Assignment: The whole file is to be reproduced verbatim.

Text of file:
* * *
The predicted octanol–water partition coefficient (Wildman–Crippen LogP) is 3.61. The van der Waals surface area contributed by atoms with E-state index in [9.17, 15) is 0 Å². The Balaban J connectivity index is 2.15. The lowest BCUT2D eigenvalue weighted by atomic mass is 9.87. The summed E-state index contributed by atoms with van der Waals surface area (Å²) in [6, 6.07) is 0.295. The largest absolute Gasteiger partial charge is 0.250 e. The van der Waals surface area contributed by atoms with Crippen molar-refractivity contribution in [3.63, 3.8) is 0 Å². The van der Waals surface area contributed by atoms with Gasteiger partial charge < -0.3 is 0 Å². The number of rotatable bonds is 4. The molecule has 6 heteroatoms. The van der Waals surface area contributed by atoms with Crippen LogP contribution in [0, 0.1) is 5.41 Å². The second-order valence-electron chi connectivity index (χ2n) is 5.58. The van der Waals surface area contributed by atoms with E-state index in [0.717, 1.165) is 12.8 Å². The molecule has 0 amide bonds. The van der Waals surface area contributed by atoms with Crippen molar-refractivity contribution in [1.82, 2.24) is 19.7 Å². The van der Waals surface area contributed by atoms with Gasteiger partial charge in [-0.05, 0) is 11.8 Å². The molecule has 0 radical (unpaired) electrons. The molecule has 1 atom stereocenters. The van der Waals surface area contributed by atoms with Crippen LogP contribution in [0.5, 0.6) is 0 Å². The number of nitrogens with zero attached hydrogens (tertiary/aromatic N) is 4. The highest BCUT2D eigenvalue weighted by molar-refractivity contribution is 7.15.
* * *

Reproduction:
The predicted octanol–water partition coefficient (Wildman–Crippen LogP) is 3.61. The van der Waals surface area contributed by atoms with E-state index in [9.17, 15) is 0 Å². The Balaban J connectivity index is 2.15. The lowest BCUT2D eigenvalue weighted by atomic mass is 9.87. The summed E-state index contributed by atoms with van der Waals surface area (Å²) in [6, 6.07) is 0.295. The largest absolute Gasteiger partial charge is 0.250 e. The van der Waals surface area contributed by atoms with Crippen molar-refractivity contribution in [3.63, 3.8) is 0 Å². The van der Waals surface area contributed by atoms with Gasteiger partial charge < -0.3 is 0 Å². The number of rotatable bonds is 4. The molecule has 6 heteroatoms. The van der Waals surface area contributed by atoms with Crippen LogP contribution in [0, 0.1) is 5.41 Å². The second-order valence-electron chi connectivity index (χ2n) is 5.58. The van der Waals surface area contributed by atoms with E-state index in [0.717, 1.165) is 12.8 Å². The molecule has 0 amide bonds. The van der Waals surface area contributed by atoms with Crippen molar-refractivity contribution in [1.82, 2.24) is 19.7 Å². The van der Waals surface area contributed by atoms with Gasteiger partial charge in [-0.05, 0) is 11.8 Å². The molecule has 0 radical (unpaired) electrons. The molecule has 1 atom stereocenters. The van der Waals surface area contributed by atoms with Crippen LogP contribution in [0.5, 0.6) is 0 Å². The number of nitrogens with zero attached hydrogens (tertiary/aromatic N) is 4. The highest BCUT2D eigenvalue weighted by molar-refractivity contribution is 7.15.